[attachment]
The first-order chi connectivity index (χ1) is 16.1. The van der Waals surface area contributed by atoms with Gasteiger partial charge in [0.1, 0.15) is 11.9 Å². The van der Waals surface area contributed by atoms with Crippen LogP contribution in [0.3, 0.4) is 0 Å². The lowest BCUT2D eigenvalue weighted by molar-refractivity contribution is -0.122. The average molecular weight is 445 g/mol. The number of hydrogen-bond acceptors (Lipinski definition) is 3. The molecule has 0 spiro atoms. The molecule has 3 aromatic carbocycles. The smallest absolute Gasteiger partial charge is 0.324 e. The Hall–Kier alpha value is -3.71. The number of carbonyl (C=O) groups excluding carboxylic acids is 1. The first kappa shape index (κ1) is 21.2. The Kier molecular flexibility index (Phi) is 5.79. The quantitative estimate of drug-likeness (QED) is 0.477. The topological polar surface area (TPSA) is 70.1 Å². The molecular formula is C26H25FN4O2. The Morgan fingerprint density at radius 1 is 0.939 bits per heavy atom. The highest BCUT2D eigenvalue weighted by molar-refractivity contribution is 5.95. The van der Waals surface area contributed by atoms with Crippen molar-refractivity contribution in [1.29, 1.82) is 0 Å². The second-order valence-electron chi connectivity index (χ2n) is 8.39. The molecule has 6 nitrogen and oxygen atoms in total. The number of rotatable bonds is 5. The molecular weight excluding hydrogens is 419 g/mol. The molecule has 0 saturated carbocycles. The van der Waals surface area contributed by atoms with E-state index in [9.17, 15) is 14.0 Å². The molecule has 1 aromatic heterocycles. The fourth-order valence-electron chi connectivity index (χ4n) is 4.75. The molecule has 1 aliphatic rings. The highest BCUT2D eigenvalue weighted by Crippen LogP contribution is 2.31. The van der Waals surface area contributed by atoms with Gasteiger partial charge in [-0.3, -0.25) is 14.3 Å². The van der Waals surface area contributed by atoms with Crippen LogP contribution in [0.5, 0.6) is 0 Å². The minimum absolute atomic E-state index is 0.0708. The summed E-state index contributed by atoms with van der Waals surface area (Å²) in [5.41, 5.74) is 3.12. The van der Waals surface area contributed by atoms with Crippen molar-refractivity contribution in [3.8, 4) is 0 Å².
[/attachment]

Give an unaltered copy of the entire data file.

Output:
The first-order chi connectivity index (χ1) is 16.1. The van der Waals surface area contributed by atoms with Gasteiger partial charge in [0.1, 0.15) is 11.9 Å². The van der Waals surface area contributed by atoms with Crippen LogP contribution in [0.3, 0.4) is 0 Å². The lowest BCUT2D eigenvalue weighted by molar-refractivity contribution is -0.122. The average molecular weight is 445 g/mol. The number of hydrogen-bond acceptors (Lipinski definition) is 3. The molecule has 0 spiro atoms. The molecule has 3 aromatic carbocycles. The smallest absolute Gasteiger partial charge is 0.324 e. The Hall–Kier alpha value is -3.71. The number of carbonyl (C=O) groups excluding carboxylic acids is 1. The first kappa shape index (κ1) is 21.2. The Kier molecular flexibility index (Phi) is 5.79. The quantitative estimate of drug-likeness (QED) is 0.477. The topological polar surface area (TPSA) is 70.1 Å². The molecular formula is C26H25FN4O2. The Morgan fingerprint density at radius 1 is 0.939 bits per heavy atom. The highest BCUT2D eigenvalue weighted by molar-refractivity contribution is 5.95. The van der Waals surface area contributed by atoms with Crippen molar-refractivity contribution in [1.29, 1.82) is 0 Å². The second-order valence-electron chi connectivity index (χ2n) is 8.39. The molecule has 6 nitrogen and oxygen atoms in total. The number of rotatable bonds is 5. The molecular weight excluding hydrogens is 419 g/mol. The molecule has 0 saturated carbocycles. The van der Waals surface area contributed by atoms with E-state index in [9.17, 15) is 14.0 Å². The molecule has 1 aromatic heterocycles. The fourth-order valence-electron chi connectivity index (χ4n) is 4.75. The molecule has 1 aliphatic rings. The highest BCUT2D eigenvalue weighted by Crippen LogP contribution is 2.31. The van der Waals surface area contributed by atoms with Gasteiger partial charge in [-0.3, -0.25) is 14.3 Å². The van der Waals surface area contributed by atoms with Crippen LogP contribution in [0.5, 0.6) is 0 Å². The minimum absolute atomic E-state index is 0.0708. The summed E-state index contributed by atoms with van der Waals surface area (Å²) in [5.41, 5.74) is 3.12. The van der Waals surface area contributed by atoms with Crippen molar-refractivity contribution in [3.8, 4) is 0 Å².